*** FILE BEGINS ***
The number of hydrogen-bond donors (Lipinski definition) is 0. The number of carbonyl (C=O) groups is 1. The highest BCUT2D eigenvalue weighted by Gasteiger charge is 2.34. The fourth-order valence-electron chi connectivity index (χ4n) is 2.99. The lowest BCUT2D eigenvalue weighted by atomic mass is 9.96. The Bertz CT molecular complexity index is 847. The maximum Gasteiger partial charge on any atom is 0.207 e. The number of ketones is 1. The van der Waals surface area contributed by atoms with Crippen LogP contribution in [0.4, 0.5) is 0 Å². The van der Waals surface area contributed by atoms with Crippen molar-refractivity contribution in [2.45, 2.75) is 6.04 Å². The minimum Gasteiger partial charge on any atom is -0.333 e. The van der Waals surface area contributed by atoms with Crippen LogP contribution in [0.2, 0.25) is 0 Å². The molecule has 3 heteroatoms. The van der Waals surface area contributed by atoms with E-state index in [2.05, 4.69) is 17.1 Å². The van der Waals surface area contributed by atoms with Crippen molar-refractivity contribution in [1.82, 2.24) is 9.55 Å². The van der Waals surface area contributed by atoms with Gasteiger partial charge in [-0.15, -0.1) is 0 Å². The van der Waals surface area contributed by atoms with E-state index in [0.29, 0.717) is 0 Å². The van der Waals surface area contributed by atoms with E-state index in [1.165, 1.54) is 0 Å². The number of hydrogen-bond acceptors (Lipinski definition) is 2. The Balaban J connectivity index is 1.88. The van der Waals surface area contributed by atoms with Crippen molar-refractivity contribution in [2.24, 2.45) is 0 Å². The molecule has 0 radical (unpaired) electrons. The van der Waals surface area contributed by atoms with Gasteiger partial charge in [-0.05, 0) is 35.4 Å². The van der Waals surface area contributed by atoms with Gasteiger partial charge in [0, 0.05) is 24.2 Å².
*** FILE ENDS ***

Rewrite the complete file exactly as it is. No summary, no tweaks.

The number of hydrogen-bond donors (Lipinski definition) is 0. The number of carbonyl (C=O) groups is 1. The highest BCUT2D eigenvalue weighted by Gasteiger charge is 2.34. The fourth-order valence-electron chi connectivity index (χ4n) is 2.99. The lowest BCUT2D eigenvalue weighted by atomic mass is 9.96. The Bertz CT molecular complexity index is 847. The maximum Gasteiger partial charge on any atom is 0.207 e. The number of ketones is 1. The van der Waals surface area contributed by atoms with Crippen LogP contribution in [0.4, 0.5) is 0 Å². The van der Waals surface area contributed by atoms with Crippen molar-refractivity contribution in [2.45, 2.75) is 6.04 Å². The minimum Gasteiger partial charge on any atom is -0.333 e. The van der Waals surface area contributed by atoms with Crippen LogP contribution in [0.2, 0.25) is 0 Å². The molecule has 3 heteroatoms. The van der Waals surface area contributed by atoms with E-state index in [2.05, 4.69) is 17.1 Å². The van der Waals surface area contributed by atoms with Crippen molar-refractivity contribution in [1.82, 2.24) is 9.55 Å². The van der Waals surface area contributed by atoms with Gasteiger partial charge in [-0.15, -0.1) is 0 Å². The van der Waals surface area contributed by atoms with E-state index in [0.29, 0.717) is 0 Å². The van der Waals surface area contributed by atoms with E-state index in [1.165, 1.54) is 0 Å². The number of hydrogen-bond acceptors (Lipinski definition) is 2. The Balaban J connectivity index is 1.88. The van der Waals surface area contributed by atoms with Crippen molar-refractivity contribution in [2.24, 2.45) is 0 Å². The molecule has 0 radical (unpaired) electrons. The van der Waals surface area contributed by atoms with Gasteiger partial charge in [-0.05, 0) is 35.4 Å². The van der Waals surface area contributed by atoms with Gasteiger partial charge in [0, 0.05) is 24.2 Å².